Episode 4 Elevenses with Lisa Show Notes – Family History Show

Live show air date: April 16, 2020

Episode 4 Video and Show Notes

Join me for Elevenses with Lisa, the new online video series where we take a break, visit and learn. Click to watch below, and scroll down for all the details from Episode 4:

Questions and Answers

Bill in Athens, TX is looking forward to having his wife bake a batch of the Sour Cream Drop Cookies recipe that I shared in episode 2 of Elevenses with Lisa. (Click here to get the recipe and hear the story of genealogical serendipity that led to its discovery.)

Recipes from long ago often don’t include all the details we’ve come to expect in today’s recipes. Here are Bill’s questions and my answers: 

Q: What oven temperature have you found works best? 

A: 375 degrees.

Q: About how many cookies does this recipe make?

A: Using a teaspoon to drop the rounded cookies on the sheet yielded about 2 dozen. I froze half the batch, and they defrosted nicely.

Consensus on the Show’s Name

Many, many viewers chimed in on whether or not to keep or change the name Elevenses with Lisa. The overwhelming consensus was to keep the name. And now I can tell you, that’s what I wanted to do. Thank you to everyone who sent messages!

Keep the name

Caryl was one of many who encouraged me to keep the name.

Part 3 of How Alice the Genealogist Avoids Falling Down the Rabbit Hole

Here’s a quick recap of what we covered in Episode 3:

1. Use a Cloud-Notetaking Service

Get a free Cloud note-taking tool and use it consistently. (Examples include Evernote, OneNote, and Google Keep.)

Use the website, software, and/or app to capture unexpected finds while researching. Both Evernote and OneNote work on all platforms.

Your notes in your account will synchronize between your devices (depending on the program and plan you choose.) You can add to your notes or work with them anytime, anywhere.

2. Schedule BSO Time

I use Google Calendar to stay organized and schedule my BSO time. Create a BSO calendar, and then schedule BSO time on your calendar. These will help you remember to follow up. Knowing you have set aside time in the future to explore the BSO helps you mentally let them go and stay on track with your research plan.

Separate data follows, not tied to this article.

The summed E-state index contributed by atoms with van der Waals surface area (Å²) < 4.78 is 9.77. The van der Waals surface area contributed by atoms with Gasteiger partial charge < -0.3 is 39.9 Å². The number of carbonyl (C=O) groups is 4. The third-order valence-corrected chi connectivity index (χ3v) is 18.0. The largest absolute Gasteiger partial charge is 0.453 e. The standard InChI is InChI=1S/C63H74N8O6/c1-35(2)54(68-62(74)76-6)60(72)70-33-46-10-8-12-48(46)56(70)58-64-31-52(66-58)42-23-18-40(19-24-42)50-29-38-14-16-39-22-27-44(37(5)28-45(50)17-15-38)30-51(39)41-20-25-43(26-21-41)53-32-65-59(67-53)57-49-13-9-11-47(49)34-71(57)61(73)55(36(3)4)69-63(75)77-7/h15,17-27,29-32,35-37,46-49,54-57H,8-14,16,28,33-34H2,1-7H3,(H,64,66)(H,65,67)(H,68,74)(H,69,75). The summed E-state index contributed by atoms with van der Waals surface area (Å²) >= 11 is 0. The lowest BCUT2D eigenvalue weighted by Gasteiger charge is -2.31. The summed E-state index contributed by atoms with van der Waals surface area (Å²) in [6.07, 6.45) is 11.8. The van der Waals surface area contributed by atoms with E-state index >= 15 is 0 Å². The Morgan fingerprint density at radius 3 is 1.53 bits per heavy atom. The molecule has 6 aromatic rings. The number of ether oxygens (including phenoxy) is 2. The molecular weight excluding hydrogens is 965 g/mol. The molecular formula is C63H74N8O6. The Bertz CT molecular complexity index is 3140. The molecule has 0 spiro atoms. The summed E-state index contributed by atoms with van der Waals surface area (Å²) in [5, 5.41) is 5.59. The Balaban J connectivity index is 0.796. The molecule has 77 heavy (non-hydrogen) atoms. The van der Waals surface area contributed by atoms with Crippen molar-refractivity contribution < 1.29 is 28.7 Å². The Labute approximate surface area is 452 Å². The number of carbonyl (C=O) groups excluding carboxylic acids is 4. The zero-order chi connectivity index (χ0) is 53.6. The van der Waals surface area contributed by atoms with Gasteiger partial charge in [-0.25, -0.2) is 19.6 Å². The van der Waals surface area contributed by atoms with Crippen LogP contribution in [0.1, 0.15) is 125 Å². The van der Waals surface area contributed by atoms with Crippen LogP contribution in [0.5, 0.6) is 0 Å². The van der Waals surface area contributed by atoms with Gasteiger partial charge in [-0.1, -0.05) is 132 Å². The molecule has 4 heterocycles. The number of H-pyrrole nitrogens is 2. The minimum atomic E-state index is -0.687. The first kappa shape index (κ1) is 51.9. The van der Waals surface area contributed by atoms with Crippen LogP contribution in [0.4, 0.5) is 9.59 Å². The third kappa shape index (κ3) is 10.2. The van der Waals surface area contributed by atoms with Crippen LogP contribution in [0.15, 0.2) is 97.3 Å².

This week we covered:

3. Mobile BSO Organization

Success comes from pairing your research plan and process with a great supportive research environment. We have a variety of “environments” we work within such as:

  • On paper at our desk
  • On our mobile devices
  • On our computer
Mobile Genealogy Organization (Alice

Does your mobile computing environment feel like this? Keep reading for organization ideas.

Let’s look at how we can set up a workflow for BSOs while mobile computing.

My two favorite methods for capturing BSOs on a smartphone or tablet are 1) Cloud Notetaking, and 2) Home Screen “Bookmark Apps”.

Option 1: Cloud Notetaking

I’ll be using Evernote on an iPhone as an example. (You may see slight variations in the instructions depending on the service you use and your device.)

Evernote is a great choice if you want to easily sync and use your notes on all devices including your desktop computer and / or laptop computer.

Before you begin, you’ll need a free Evernote account at evernote.com. You’ll also need to download the free Evernote app from your device’s app store, and log into your account.

When you come across a BSO while researching online in a web browser (such as the Chrome or Safari app), here’s how to capture it:

  1. Tap the Share icon on the web page.
  2. Select Evernote from the menu. If you don’t see it tap More for the complete menu of available apps.
    Tap More to find the Evernote app

    Tap More to find the Evernote app

    If you still don’t see it, make sure you have downloaded the app.

  3. The app will open and should open a new note. Edit the note as desired.
    Edit the BSO note

    Edit the BSO note

  4. Tag the note with the “BSO” tag, as well as any other tags you find helpful.
    Tag with the BSO tag

    Tag with the BSO tag

  5. Tap Save.
  6. The note is now saved to Evernote. If you are on WiFi, Evernote will synchronize so that the note will be available from any device signed into your Evernote account.
    The BSO tagged note

    The BSO tagged note

Option 2: Home Screen “Bookmark Apps”

Keep in mind that these aren’t the same as “Bookmarks” found in your web browser apps. I call them “Bookmark Apps” because they do save a particular web page, and they look just like apps. In the menu this feature is called “add to home screen.”